pi@hostname:~ $ sudo netstat -tlnp
    Active Internet connections (only servers)
    Proto Recv-Q Send-Q Local Address           Foreign Address         State       PID/Program name
    tcp        0      0*               LISTEN      542/mongod      
    tcp        0      0    *               LISTEN      499/sshd        
    tcp6       0      0 :::8843                 :::*                    LISTEN      509/java        
    tcp6       0      0 :::8880                 :::*                    LISTEN      509/java        
    tcp6       0      0 :::8080                 :::*                    LISTEN      509/java        
    tcp6       0      0 :::22                   :::*                    LISTEN      499/sshd        
    tcp6       0      0 :::8443                 :::*                    LISTEN      509/java
  15. Now you are ready to start using your controller! You can reach it at https://<your-hostname-or-ip>:8443


If you (like me) prefer easy to type (and remember) URLs, then we can move the UniFi controller to ports 80 & 443 (standard HTTP and HTTPS ports). This way, no port will be required in the URL bar. The UniFi controller runs under a limited user and cannot bind to these ports, so we cannot do this with UniFi configuration alone. So... iptables to the rescue :) We will set up an internal port forward.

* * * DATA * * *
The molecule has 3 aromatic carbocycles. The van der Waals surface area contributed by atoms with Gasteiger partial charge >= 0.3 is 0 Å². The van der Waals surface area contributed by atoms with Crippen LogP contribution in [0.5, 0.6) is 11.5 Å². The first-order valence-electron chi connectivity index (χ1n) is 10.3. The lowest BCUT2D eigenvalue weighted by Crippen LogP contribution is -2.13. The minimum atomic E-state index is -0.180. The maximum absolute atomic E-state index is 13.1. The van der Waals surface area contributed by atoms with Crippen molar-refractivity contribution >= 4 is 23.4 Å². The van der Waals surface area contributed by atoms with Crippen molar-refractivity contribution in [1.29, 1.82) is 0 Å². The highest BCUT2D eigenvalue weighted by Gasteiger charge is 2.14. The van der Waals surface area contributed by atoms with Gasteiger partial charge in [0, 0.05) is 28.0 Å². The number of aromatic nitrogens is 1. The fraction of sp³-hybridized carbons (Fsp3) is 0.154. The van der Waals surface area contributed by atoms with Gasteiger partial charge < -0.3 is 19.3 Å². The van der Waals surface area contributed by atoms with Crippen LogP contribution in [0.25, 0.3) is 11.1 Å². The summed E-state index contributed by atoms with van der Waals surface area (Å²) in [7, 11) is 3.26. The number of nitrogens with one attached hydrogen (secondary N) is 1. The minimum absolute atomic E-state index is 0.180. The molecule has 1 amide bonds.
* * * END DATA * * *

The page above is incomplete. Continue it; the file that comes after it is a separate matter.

1. Set up the rules

    sudo iptables -t nat -A PREROUTING -p tcp --dport 80 -j REDIRECT --to-port 8080
    sudo iptables -t nat -A PREROUTING -p tcp --dport 443 -j REDIRECT --to-port 8443
    sudo ip6tables -t nat -A PREROUTING -p tcp --dport 80 -j REDIRECT --to-port 8080
    sudo ip6tables -t nat -A PREROUTING -p tcp --dport 443 -j REDIRECT --to-port 8443
  2. Install iptables-persistent to automatically reload these for us

    sudo apt-get install iptables-persistent

    Answer "yes" to both prompts to save the rules on install (one for IPv4, one for IPv6), and we are done!

  3. Test your controller at https://<your-hostname-or-ip>

/var/log/unifi/*.log {
rotate 7

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@tomasnorre tomasnorre commented Nov 14, 2016


Thanks for you how to..